Rachel McArthur

Coming Together: Why I’m Proud to be Egyptian

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As a child that had just moved to Alexandria, Egypt from the UK – with no knowledge of Arabic whatsoever – I remember constantly hearing this phrase used by Egyptians: “Iskindereya agda’a nas”. This translates into something along the lines of: “The people of Alexandria are the best [because they are the most helpful].”

Fast forward 15 years or so, and it was again a phrase I always heard from Egyptians or other Arab nationalities here in Dubai when I told them which city I was from. Now I must admit that phrase had somewhat lost its meaning over the years – it became more of a line from a song rather than reality. After all, everyone was busy focusing on their own problems, and keeping themselves to themselves. The Egyptian government made its people lose the will to care.

But what a change 2011 has brought to the people. This is the first time in my life I have seen citizens uniting and doing their best to protect one another.

Being unable to travel to Alexandria to join my family and friends in what is set to be one of the most beautiful moments in recent Egyptian history, I have been keeping in touch with everyone via landline. Their information has been more valuable than that of any television news channel – we are finding out what is truly happening.

Most mobile phones are still off thanks to the disruption of service by Vodaphone Egypt and Mobinil – therefore no SMS, no Blackberry service or data packages. Etisalat Misr mobile phones are working most of the time though. As for the internet, there is no access whatsoever – even all Egyptian websites are down. My Facebook homepage feed suddenly shrunk dramatically – my Egyptian friends had disappeared.

But that hasn’t stopped everyone from communicating with each other – in fact, if anything, it has made people more determined.

Saturday saw one of the most dramatic nights of the protests that began on January 25. In the afternoon, things started out calmly with protesters marching peacefully in the street, demanding change. And then as the 4pm curfew approached, the attacks and looting began.

Let me be clear – the people who carried out these horrible acts of violence are not the protesters. I am not going to go into the details of who these people might be – after all, certain news channels are already speculating – but these probably account for 5% of the nation. The rest are peaceful who want change.

Sadly, if these cowardly acts continue, Egypt will enter into a state of emergency. In Alexandria, multiple public buildings have been vanadalised – banks, restaurants, supermarkets, shopping malls. Multiple sources says that Alexandria City Centre is completely unrecognizable now – with all stores broken into and looted. ATM machines have been burnt; banks trashed and money stolen.

Several buildings have been broken into with all flats vandalized and looted. Districts affected include Gleem, Sidi Bishr, Smouha, Bokla, Ibrahemeya and Kafr Abdou in Rushdy.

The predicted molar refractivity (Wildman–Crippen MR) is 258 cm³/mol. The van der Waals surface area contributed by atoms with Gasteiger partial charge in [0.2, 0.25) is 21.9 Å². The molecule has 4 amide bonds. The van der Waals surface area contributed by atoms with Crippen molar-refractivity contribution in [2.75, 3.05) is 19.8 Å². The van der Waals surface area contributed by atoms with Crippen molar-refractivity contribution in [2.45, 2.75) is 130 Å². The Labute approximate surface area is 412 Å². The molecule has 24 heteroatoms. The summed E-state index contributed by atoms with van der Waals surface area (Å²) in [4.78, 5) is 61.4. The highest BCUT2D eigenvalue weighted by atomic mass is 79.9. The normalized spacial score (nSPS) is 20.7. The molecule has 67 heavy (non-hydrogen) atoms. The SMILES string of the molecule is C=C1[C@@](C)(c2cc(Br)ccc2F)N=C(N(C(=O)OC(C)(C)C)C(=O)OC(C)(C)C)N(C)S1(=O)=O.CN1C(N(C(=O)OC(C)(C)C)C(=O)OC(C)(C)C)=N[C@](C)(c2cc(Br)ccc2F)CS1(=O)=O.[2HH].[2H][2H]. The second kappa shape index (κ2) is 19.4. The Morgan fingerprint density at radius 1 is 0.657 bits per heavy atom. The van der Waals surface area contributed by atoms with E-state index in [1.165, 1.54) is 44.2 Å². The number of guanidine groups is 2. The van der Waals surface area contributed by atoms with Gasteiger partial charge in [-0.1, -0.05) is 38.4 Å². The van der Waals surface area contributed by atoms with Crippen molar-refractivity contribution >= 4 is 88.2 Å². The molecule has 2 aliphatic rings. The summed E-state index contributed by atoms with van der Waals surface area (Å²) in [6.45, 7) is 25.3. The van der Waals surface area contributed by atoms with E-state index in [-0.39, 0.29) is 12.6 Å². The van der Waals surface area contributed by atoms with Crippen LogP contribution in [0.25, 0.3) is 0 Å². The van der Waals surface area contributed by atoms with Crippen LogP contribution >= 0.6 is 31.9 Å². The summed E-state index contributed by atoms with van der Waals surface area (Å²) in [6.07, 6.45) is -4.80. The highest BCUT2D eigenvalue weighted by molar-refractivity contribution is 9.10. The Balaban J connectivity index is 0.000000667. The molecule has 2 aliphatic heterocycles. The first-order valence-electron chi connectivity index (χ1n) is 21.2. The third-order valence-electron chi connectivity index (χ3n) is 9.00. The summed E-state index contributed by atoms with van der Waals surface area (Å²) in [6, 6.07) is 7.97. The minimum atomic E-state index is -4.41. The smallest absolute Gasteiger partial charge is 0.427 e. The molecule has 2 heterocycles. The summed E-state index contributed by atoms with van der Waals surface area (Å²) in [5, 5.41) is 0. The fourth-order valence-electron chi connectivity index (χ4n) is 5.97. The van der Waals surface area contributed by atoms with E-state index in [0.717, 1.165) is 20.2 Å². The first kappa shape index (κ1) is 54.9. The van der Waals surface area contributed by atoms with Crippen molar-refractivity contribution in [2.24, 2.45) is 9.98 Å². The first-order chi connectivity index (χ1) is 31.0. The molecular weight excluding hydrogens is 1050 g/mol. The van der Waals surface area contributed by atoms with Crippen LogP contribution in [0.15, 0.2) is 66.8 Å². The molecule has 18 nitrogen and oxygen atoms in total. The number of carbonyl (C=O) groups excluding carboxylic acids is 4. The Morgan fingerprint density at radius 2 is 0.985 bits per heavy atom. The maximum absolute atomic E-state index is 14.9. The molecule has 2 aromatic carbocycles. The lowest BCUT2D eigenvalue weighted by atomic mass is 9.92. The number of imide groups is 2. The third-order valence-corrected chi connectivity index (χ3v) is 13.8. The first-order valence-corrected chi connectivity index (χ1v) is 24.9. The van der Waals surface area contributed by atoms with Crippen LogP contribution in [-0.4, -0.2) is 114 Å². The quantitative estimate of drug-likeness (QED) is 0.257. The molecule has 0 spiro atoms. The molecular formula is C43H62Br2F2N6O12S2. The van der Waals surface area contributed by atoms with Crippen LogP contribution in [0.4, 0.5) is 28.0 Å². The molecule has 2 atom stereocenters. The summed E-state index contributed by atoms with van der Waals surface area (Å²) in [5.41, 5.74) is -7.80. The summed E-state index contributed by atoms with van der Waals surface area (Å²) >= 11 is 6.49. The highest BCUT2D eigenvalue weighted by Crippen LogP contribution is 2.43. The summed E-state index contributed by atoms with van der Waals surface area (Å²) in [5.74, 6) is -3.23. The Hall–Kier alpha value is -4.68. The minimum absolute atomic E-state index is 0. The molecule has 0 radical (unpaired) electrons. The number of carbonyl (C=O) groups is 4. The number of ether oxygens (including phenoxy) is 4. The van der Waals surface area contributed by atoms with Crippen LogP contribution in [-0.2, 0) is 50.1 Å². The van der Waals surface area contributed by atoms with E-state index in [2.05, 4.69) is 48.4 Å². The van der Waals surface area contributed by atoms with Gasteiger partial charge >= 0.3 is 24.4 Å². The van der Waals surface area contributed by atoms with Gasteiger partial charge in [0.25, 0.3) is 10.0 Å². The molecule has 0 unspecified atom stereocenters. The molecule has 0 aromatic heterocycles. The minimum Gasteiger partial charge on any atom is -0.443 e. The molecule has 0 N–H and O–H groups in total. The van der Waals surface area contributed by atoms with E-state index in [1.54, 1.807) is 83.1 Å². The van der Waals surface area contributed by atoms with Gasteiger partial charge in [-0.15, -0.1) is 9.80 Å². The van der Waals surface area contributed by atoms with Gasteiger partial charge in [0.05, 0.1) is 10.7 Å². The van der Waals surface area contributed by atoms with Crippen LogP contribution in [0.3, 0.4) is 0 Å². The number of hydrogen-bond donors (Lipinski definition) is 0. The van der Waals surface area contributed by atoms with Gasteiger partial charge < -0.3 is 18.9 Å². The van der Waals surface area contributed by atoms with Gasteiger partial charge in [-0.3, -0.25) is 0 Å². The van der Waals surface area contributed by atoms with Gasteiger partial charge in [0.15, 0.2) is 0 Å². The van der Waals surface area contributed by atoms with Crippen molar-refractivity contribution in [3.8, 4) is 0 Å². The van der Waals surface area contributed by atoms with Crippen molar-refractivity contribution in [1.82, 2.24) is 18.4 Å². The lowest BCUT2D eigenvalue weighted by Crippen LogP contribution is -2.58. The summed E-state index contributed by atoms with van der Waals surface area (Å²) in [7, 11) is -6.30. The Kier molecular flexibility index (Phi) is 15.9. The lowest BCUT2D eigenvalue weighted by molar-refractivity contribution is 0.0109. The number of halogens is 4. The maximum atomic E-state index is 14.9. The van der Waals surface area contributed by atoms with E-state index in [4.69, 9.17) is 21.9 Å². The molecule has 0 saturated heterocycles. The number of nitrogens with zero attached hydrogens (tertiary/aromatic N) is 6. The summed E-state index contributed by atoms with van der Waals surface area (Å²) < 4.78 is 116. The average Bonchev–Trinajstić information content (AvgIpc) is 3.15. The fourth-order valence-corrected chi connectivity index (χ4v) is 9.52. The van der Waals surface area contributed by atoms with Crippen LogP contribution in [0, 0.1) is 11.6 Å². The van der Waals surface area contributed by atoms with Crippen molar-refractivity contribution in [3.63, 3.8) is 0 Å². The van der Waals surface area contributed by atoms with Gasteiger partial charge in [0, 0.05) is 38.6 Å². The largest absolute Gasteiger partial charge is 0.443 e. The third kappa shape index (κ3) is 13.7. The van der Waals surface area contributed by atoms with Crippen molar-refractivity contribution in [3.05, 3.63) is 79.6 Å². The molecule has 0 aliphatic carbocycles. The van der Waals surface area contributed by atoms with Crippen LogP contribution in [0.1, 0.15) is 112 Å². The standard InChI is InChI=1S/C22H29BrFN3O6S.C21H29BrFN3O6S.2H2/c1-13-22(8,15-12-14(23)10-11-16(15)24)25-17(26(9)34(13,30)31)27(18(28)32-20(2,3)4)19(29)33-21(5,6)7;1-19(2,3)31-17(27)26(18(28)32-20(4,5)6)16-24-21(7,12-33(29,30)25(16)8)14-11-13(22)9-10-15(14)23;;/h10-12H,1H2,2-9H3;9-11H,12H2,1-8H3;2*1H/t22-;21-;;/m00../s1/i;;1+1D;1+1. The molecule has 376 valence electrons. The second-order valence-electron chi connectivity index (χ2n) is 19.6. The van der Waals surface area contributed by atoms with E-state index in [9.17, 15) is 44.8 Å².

Additionally, what is especially worrying is that it has been reported that thugs broke into the Alexandria Water Company – known as Waboor el Maya – hence a large number of residents have run out of water with many households set to follow.

I am sure you heard on the news that of course the police and army were either nowhere to be seen or “did not have the capacity” to help its citizens. So as night approached, the male community – young and old; those who are grandfathers; fathers; brothers; sons – got together forming groups to guard their neighbourhoods and prevent their families from being hurt. I am told that groups would take it in turns to guard buildings, with some guarding streets. They would take anything from large rocks to public rubbish bins to block the entry of cars into their street. People they did not know were not allowed in.

Following what must have been a tremendously frightening night, most returned to their houses around 5am, and in the morning, calm had been restored.

Some of the non-damaged supermarkets opened until around 2pm today, but unfortunately they are running out of supplies with people stocking up.

Neither the police nor the army were still anywhere to be seen in Alexandria.

Before the Sunday protests commenced, a friend of mine, Sarah, went out to the streets to look at the happenings in the corniche area and Abu Keer road. These are her own words, as said to me on the phone:

“At every intersection, there were a group of young men controlling the traffic, making sure the traffic flowed smoothly in order to prevent accidents. There were even those sitting at traffic light controller points in order to coordinate and change the traffic lights [most traffic lights in Alexandria are not automatic and usually need to be operated by traffic wardens].

“Let me tell you something – I can’t describe how much that sight filled me with joy. To see young gentlemen coming to the rescue when the army, police or even traffic wardens are nowhere to be seen. They are protecting Alexandria. And there were similar sights all across the city. These sights gave me goosebumps, because it is amazing how everyone is pitching in to help save the city and maintain some order in this chaos.

“And that was nothing in comparison to what residents did throughout the night – guarding their streets, neighbourhoods, and neighbours. It’s sites like these that make you proud to be part of this movement.”

According to other sources, similar sights are being seen across Cairo, as well as the rest of Egypt.

It seems that the saying “Iskindereya agda’a nas” not only has regained its true meaning; it also shouldn’t just refer to Alexandrians. I am truly proud to be Egyptian – I am proud we have finally come together.

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